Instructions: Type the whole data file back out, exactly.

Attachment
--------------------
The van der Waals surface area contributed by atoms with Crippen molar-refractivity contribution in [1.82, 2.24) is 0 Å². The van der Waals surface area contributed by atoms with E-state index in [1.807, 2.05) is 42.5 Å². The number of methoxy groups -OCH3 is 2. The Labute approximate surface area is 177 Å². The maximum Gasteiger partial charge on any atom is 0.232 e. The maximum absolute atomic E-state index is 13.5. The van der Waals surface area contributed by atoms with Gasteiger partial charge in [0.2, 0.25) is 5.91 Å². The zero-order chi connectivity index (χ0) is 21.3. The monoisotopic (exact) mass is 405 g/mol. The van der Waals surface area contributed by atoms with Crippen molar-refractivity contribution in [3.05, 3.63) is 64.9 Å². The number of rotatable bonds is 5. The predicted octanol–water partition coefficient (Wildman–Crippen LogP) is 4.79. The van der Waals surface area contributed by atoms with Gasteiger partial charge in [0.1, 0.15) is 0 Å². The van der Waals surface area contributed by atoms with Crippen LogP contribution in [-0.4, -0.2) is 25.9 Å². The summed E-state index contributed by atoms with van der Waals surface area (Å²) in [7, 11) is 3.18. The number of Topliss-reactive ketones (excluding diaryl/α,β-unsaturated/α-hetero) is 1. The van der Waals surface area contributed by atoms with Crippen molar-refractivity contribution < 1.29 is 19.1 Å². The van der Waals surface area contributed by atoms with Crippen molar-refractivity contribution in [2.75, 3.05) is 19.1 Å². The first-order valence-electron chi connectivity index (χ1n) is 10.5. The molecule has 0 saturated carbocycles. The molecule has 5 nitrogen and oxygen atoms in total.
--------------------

The van der Waals surface area contributed by atoms with Crippen molar-refractivity contribution in [1.82, 2.24) is 0 Å². The van der Waals surface area contributed by atoms with E-state index in [1.807, 2.05) is 42.5 Å². The number of methoxy groups -OCH3 is 2. The Labute approximate surface area is 177 Å². The maximum Gasteiger partial charge on any atom is 0.232 e. The maximum absolute atomic E-state index is 13.5. The van der Waals surface area contributed by atoms with Gasteiger partial charge in [0.2, 0.25) is 5.91 Å². The zero-order chi connectivity index (χ0) is 21.3. The monoisotopic (exact) mass is 405 g/mol. The van der Waals surface area contributed by atoms with Crippen molar-refractivity contribution in [3.05, 3.63) is 64.9 Å². The number of rotatable bonds is 5. The predicted octanol–water partition coefficient (Wildman–Crippen LogP) is 4.79. The van der Waals surface area contributed by atoms with Gasteiger partial charge in [0.1, 0.15) is 0 Å². The van der Waals surface area contributed by atoms with Crippen LogP contribution in [-0.4, -0.2) is 25.9 Å². The summed E-state index contributed by atoms with van der Waals surface area (Å²) in [7, 11) is 3.18. The number of Topliss-reactive ketones (excluding diaryl/α,β-unsaturated/α-hetero) is 1. The van der Waals surface area contributed by atoms with Crippen molar-refractivity contribution < 1.29 is 19.1 Å². The van der Waals surface area contributed by atoms with Crippen molar-refractivity contribution in [2.75, 3.05) is 19.1 Å². The first-order valence-electron chi connectivity index (χ1n) is 10.5. The molecule has 0 saturated carbocycles. The molecule has 5 nitrogen and oxygen atoms in total.